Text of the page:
response to Howard Davis’ review of movie ‘Brazil’ (1985, Terry Gilliam)


I first saw this movie (Brazil, Terry Gilliam) soon after its release, making a good impression on me, but haven’t seen it since, so I was especially glad to have this opportunity from the Film Society. I only remembered one thing over the years about the movie and that was the gross (large scale) nature of the surveillance/bureaucratic infrastructure.  It must have been clear even in 1985 that miniaturisation (computerization) of those systems was on its way, but Gilliam’s approach seemed to be a means of warning society what was in store for it.

I would like to ask you about the use of shoppers, diners, and others going about their business in the face of terrorist bombs, intrusive and bizarre police raids, etc, apparently without noticing and definitely not acknowledging them. Is that any different from the attitude people have today?  By 1985 it was perfectly clear that an exploitative mentality toward the planet, colonization, sexism, racism, and the list of explicits can go on if you want, had passed its use by date, had become a destructive force, and was anachronistic.

Mainstream politics was in denial of this by the end of the 70s, desperately describing ‘killing the goose that laid the golden egg’. This led to the desperate growth of these destructive tendencies we’ve experienced, and now in the 21st century of climate change, when aggressive/defensive denial strategies are no longer possible, denial has reached the mainstream as the Post Truth Era.  Our daily consumerist lives are best understood by looking at the society depicted in the movie.



Our superior Jane has ‘still got it’ as the Mother Superior in ‘Nunsense’.

Hi Friends,

Yes, Jane has ‘still got it’ as the Mother Superior in a new locally produced Wing It production of the musical comedy, Nunsense.  Opening to great reviews Tuesday, the show goes until 10 February at the Gryphon Theatre on Ghuznee St.  (see link below to iTicket for times, dates, and tickets) Read the rest of this entry »

Response to Elizabeth Kolbert, psychologist, in her New Yorker article Feb, 2017.

“The Enigma of Reason,” “The Knowledge Illusion,” and “Denying to the Grave” were all written (Elizabeth Kolbert), before the November election. And yet they anticipate Kellyanne Conway and the rise of “alternative facts.” These days, it can feel as if the entire country has been given over to a vast psychological experiment being run either by no one or by Steve Bannon (emphais ed.). Rational agents would be able to think their way to a solution. But, on this matter, the literature is not reassuring. ♦

“This is how a community of knowledge (emphasis ed.) can become dangerous,” Sloman and Fernbach observe.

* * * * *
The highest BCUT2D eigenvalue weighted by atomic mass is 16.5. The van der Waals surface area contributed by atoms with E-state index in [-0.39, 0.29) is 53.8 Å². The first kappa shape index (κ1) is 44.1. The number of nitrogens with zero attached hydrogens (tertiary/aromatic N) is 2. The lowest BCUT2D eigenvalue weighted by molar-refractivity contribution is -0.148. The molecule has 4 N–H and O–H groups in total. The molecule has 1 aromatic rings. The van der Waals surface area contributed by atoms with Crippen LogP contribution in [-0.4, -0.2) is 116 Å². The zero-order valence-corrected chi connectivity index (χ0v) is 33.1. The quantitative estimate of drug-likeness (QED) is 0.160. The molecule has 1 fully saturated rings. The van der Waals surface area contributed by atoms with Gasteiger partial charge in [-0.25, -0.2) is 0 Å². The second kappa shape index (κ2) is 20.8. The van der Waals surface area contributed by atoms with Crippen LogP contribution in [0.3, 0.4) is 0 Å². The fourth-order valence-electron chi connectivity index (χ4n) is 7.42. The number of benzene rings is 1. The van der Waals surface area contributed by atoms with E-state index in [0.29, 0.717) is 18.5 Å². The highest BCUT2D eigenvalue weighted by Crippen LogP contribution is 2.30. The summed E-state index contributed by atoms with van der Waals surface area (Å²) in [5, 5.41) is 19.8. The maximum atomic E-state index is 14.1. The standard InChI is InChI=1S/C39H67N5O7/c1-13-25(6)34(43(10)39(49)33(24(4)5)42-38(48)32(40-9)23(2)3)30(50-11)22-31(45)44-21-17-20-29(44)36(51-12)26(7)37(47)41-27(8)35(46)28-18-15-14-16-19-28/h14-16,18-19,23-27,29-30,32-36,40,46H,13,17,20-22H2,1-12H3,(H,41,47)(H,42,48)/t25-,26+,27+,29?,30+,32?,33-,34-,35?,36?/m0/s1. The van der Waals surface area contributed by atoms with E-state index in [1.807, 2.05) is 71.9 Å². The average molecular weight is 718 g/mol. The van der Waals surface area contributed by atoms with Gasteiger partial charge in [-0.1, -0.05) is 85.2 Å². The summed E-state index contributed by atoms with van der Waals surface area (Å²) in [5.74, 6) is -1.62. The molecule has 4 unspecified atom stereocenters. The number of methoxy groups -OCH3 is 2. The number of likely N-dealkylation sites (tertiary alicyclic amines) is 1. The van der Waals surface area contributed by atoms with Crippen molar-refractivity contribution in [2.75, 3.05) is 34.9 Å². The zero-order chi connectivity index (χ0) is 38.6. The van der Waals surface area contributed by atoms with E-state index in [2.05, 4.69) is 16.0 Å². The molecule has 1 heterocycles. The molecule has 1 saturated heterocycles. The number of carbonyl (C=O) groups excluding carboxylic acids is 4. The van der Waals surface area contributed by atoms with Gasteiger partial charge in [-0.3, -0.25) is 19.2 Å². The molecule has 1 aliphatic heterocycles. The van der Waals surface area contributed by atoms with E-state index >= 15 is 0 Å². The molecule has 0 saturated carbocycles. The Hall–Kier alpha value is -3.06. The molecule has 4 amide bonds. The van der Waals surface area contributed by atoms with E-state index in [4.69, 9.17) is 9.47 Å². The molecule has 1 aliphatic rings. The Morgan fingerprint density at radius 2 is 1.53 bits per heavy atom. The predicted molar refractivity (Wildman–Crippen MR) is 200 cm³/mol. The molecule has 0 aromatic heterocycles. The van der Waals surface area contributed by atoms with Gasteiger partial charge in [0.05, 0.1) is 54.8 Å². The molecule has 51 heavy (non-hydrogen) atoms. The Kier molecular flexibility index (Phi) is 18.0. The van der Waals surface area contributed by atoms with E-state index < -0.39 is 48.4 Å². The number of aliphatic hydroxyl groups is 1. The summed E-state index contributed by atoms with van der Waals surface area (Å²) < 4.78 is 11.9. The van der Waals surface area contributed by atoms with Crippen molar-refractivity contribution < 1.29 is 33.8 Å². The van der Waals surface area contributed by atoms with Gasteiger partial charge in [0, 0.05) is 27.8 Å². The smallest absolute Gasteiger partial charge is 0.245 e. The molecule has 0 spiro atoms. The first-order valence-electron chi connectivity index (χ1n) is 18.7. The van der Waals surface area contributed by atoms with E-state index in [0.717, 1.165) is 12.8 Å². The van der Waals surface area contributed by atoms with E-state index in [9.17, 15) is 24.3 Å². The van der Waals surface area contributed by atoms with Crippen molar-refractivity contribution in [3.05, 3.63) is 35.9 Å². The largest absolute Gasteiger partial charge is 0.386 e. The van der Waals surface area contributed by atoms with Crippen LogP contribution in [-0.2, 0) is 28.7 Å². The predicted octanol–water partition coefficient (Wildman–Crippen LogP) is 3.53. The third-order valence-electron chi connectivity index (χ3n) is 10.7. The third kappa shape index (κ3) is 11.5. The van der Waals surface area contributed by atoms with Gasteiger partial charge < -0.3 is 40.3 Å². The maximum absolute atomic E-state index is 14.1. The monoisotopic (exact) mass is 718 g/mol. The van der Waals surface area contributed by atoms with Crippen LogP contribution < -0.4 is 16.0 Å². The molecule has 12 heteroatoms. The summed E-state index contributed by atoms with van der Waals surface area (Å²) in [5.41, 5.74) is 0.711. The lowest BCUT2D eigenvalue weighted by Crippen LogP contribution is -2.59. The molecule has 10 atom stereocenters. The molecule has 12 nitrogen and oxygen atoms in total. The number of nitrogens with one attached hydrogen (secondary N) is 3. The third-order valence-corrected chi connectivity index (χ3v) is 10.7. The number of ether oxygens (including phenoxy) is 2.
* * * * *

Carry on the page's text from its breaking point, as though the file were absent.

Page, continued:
My response to Ms Kolbert:

Do you not see that this thought takes your discussion dangerously close to sociology and culture and sliding away from psychology? (“vast psychological experiment”)               It sounds like you do but how is the ‘academic psychology community’ taking this?

Submission to Let’s Get Wellington Moving

These paragraphs were used in creating my submission (on their form) to the Let’s Get Wellington Moving project.

Scenario A is the place to start and finish. Getting people onto public transport is the top priority.  Providing better public transport must happen.  Light Rail would be the centre of those improvements.   This should be referred to as “Scenario A+”. Read the rest of this entry »

Response to Scoop article on public transport in Wellington.

Keep in mind that the GWRC has majority suburb (Hutt, Kapiti) membership.  Cr Donaldson is anathema to Wellington and should be sacked for the vandalism she has led, but she is representing the suburbs not Wellington.  The burbs are pressing their resentment at Wellington City being a hindrance to them getting to the airport easily.  Mayor Lester should take the lead in fighting back but seems to be acting more a regional mayor than a Wellington mayor.

Response on Scoop article by Infratil on bus tendering and driver wages and conditions in Wellington

One must always bring the Regional Council into the forefront of this type of discussion.  Note that the Regional Council is dominated by the suburbs, generally known as The Hutt and Kapiti, but most transport issues involve Wellington City which is in the minority at the Regional Council.  The Regional Council has been out to get the City for some time because – well, we all know why but it is a taboo subject to actually mention in polite political discussions.

Correspondence with my friend Mike in Columbus, Ohio

(from Mike) – I am anxious to hear about your elections and the new PM. She sounds like someone you would have supported. What is your perspective? Read the rest of this entry »